A headless dove rumples the front lawn, the aftershock of last night’s cat frenzy. Worse;
the smaller female mourning outside the back door, down among the gravel, driveway dirt; barely a wale between the dry leaves of last fall. Does she know what’s happened a few yards round front? Did they say so long? Is she tsking to herself about a spat they had, wishing she could seize an offhand remark from the air like a moth? Was there love between them?
Nothing will put the head back on; a neighbor and her ten-year-old boy bury the cold remains.
Red cowgirl boots, red shorts, a white sleeveless shirt with a red ‘I heart NYC’ across the mostly visible pink bra. She’s going to trap all the free cats in the neighborhood, haul them off. Searching for a compliment on her outfit, she asks, Are these too many different reds? Don’t see any red, can’t open my mouth, that telling ran under the grass hours ago.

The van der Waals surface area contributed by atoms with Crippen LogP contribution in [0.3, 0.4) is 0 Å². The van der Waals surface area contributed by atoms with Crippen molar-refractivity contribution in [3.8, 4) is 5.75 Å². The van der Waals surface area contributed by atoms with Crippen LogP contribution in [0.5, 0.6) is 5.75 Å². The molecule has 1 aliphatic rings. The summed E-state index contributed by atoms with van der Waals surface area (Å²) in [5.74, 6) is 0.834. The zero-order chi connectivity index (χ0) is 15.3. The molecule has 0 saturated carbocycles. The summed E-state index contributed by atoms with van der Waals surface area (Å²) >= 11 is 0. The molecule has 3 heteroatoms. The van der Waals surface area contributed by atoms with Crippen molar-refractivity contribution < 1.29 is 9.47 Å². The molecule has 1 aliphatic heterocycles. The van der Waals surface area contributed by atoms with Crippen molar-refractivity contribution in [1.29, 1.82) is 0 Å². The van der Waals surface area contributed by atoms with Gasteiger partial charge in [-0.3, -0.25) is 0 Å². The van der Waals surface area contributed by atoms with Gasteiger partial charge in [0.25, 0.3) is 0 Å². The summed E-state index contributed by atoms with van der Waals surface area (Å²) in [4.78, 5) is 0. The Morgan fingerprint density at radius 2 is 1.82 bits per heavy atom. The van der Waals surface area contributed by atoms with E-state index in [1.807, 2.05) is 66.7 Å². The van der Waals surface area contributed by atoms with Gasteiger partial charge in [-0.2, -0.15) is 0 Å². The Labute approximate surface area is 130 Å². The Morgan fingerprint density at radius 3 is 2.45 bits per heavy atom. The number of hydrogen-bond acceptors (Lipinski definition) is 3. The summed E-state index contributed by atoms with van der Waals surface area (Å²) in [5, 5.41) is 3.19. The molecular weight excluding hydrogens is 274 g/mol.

Thomas Griffin’s poetry has been nominated for the Pushcart Prize, recognized with an Academy of American Poets Prize and continues to be published widely in journals, magazines, reviews and anthologies. His most recent chapbook is All That Once Was You (Finishing Line Press, 2018). Thomas has a BA in Language, Literature & Writing and an MFA in Writing.